Over the past 20 years I have seen many up and down cycles in the event management market. Companies tend to think that as soon as the market turns down; it’s time to eliminate all events and meetings including tradeshows, incentive programs and customer events. |
It’s actually just the opposite: • The minute you “disappear” from the scene, your customer, prospects, and competition think that you’re in trouble financially. • The tough times are when savvy companies, large and small can actually capture large chunks of market share.
But whether good times or bad, we always work with our clients in a very budget conscience way – you don’t always have to spend large amounts of money to make a large impact.
Here are some simple steps to stay in the game in these economic times, while keeping a stern eye on your budget:
Tradeshows: - Think “event”, not “booth”. I tell my clients there are tremendous opportunities to make an impact at a show, only part of this is the actual booth size, per se. Begin to think about downsizing your booth, and putting some of that savings into other investment areas at the show like show awards, newsletters, analyst & press meetings, an ancillary hotel suite for private customer & prospect briefings, a show-based dinner, etc. The sum of these activities will equate to a large impact, while not wasting a lot of booth real estate.
- Downsize your booth. If you generally go to a show with a 40x40 or 20x20 booth size, downsize it to a 10x20 or even 10x10. The cost savings are substantial including the cost of the actual floor space, savings from shipping a smaller booth (or renting one through show management), labor, equipment and staffing a smaller booth. But you’re still there and that’s what’s important. Take the savings & invest in a vast array of “show-related” elements.
- Send fewer people to staff the booth. Most companies send far too many people to “work” the booth during show hours. The reality is that you don’t need that many – most staff only work 3-4 hour booth duty schedules, and then are off for the remainder of the time. Everyone needs a break from the show floor, but not for hours at a time. Send the staff you need for the booth and expect them to work the show during the time the exhibit floor is open for viewing. Make sure the staff you send are clear on this concept and have a “booth manager” on-site to oversee the booth and your investment during the show.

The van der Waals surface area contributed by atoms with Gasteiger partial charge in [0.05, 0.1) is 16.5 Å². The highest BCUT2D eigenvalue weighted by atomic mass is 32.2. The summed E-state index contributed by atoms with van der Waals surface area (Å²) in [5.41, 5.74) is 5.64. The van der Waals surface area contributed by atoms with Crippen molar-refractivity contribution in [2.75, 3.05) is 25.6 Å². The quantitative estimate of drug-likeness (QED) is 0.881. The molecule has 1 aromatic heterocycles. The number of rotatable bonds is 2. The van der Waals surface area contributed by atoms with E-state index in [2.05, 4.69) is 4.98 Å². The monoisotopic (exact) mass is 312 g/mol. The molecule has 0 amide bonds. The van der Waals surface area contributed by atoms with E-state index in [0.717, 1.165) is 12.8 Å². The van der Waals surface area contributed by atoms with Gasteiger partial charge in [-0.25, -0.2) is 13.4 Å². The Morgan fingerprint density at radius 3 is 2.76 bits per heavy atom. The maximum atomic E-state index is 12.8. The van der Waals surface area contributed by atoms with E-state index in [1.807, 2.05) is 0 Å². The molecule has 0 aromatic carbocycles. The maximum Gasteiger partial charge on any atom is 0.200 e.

Customer Events: - Assess the value of the “Event”. In today’s business climate, many executives and customer representatives are not allowed to attend events that may be misconstrued as frivolous, a conflict of interest or in that in some way may influence buying decisions. Therefore, don’t spend your money on big ticket events such as sponsorships or tickets for major sporting events, or expect your clients to attend a meeting at a high end resort that may “include” activities such as golf and spa treatments. These days are over. Your customers are (or should be) interested in the future of your company, having the “ear” of your company’s executives and the inside scoop on new products. This can be accomplished in a variety of venues at lower costs. For example, if you have a large customer base throughout major regions of the US, you can do Regional Customer Meetings that will be easy access for all to attend without high travel costs associated with their attendance. If your customers are spread out, have an East Coast and West Coast meeting but make the location easy, accessible, and affordable for all.